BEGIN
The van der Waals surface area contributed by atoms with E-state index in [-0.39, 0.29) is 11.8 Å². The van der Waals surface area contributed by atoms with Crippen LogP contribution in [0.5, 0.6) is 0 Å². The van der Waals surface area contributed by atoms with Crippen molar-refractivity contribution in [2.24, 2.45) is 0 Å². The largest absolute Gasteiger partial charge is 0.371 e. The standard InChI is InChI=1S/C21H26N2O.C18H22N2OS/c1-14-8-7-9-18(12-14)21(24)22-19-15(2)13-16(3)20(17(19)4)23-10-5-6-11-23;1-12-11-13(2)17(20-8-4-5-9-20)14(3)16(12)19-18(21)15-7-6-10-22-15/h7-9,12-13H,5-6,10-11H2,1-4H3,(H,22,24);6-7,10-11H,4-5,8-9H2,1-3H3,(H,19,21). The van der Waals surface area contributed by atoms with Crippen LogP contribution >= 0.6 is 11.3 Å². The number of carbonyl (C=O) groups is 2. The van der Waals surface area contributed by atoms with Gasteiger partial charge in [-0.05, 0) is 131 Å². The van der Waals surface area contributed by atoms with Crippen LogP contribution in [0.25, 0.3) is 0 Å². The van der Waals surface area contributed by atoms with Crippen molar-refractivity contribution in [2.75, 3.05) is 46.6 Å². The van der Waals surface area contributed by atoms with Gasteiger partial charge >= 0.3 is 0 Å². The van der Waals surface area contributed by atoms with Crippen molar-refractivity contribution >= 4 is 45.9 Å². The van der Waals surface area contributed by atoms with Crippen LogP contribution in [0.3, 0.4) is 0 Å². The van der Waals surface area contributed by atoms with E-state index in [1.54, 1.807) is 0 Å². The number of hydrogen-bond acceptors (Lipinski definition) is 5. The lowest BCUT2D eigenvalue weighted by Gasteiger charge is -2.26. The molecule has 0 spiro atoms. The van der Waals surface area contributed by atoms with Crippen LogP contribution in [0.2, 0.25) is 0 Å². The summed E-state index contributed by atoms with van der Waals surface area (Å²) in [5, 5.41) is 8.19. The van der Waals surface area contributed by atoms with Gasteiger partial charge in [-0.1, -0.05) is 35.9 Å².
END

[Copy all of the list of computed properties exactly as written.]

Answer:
The van der Waals surface area contributed by atoms with E-state index in [-0.39, 0.29) is 11.8 Å². The van der Waals surface area contributed by atoms with Crippen LogP contribution in [0.5, 0.6) is 0 Å². The van der Waals surface area contributed by atoms with Crippen molar-refractivity contribution in [2.24, 2.45) is 0 Å². The largest absolute Gasteiger partial charge is 0.371 e. The standard InChI is InChI=1S/C21H26N2O.C18H22N2OS/c1-14-8-7-9-18(12-14)21(24)22-19-15(2)13-16(3)20(17(19)4)23-10-5-6-11-23;1-12-11-13(2)17(20-8-4-5-9-20)14(3)16(12)19-18(21)15-7-6-10-22-15/h7-9,12-13H,5-6,10-11H2,1-4H3,(H,22,24);6-7,10-11H,4-5,8-9H2,1-3H3,(H,19,21). The van der Waals surface area contributed by atoms with Crippen LogP contribution >= 0.6 is 11.3 Å². The number of carbonyl (C=O) groups is 2. The van der Waals surface area contributed by atoms with Gasteiger partial charge in [-0.05, 0) is 131 Å². The van der Waals surface area contributed by atoms with Crippen LogP contribution in [0.25, 0.3) is 0 Å². The van der Waals surface area contributed by atoms with Crippen molar-refractivity contribution in [2.75, 3.05) is 46.6 Å². The van der Waals surface area contributed by atoms with Gasteiger partial charge >= 0.3 is 0 Å². The van der Waals surface area contributed by atoms with Crippen molar-refractivity contribution >= 4 is 45.9 Å². The van der Waals surface area contributed by atoms with Crippen LogP contribution in [0.3, 0.4) is 0 Å². The van der Waals surface area contributed by atoms with E-state index in [1.54, 1.807) is 0 Å². The number of hydrogen-bond acceptors (Lipinski definition) is 5. The lowest BCUT2D eigenvalue weighted by Gasteiger charge is -2.26. The molecule has 0 spiro atoms. The van der Waals surface area contributed by atoms with Crippen LogP contribution in [0.2, 0.25) is 0 Å². The summed E-state index contributed by atoms with van der Waals surface area (Å²) in [5, 5.41) is 8.19. The van der Waals surface area contributed by atoms with Gasteiger partial charge in [-0.1, -0.05) is 35.9 Å².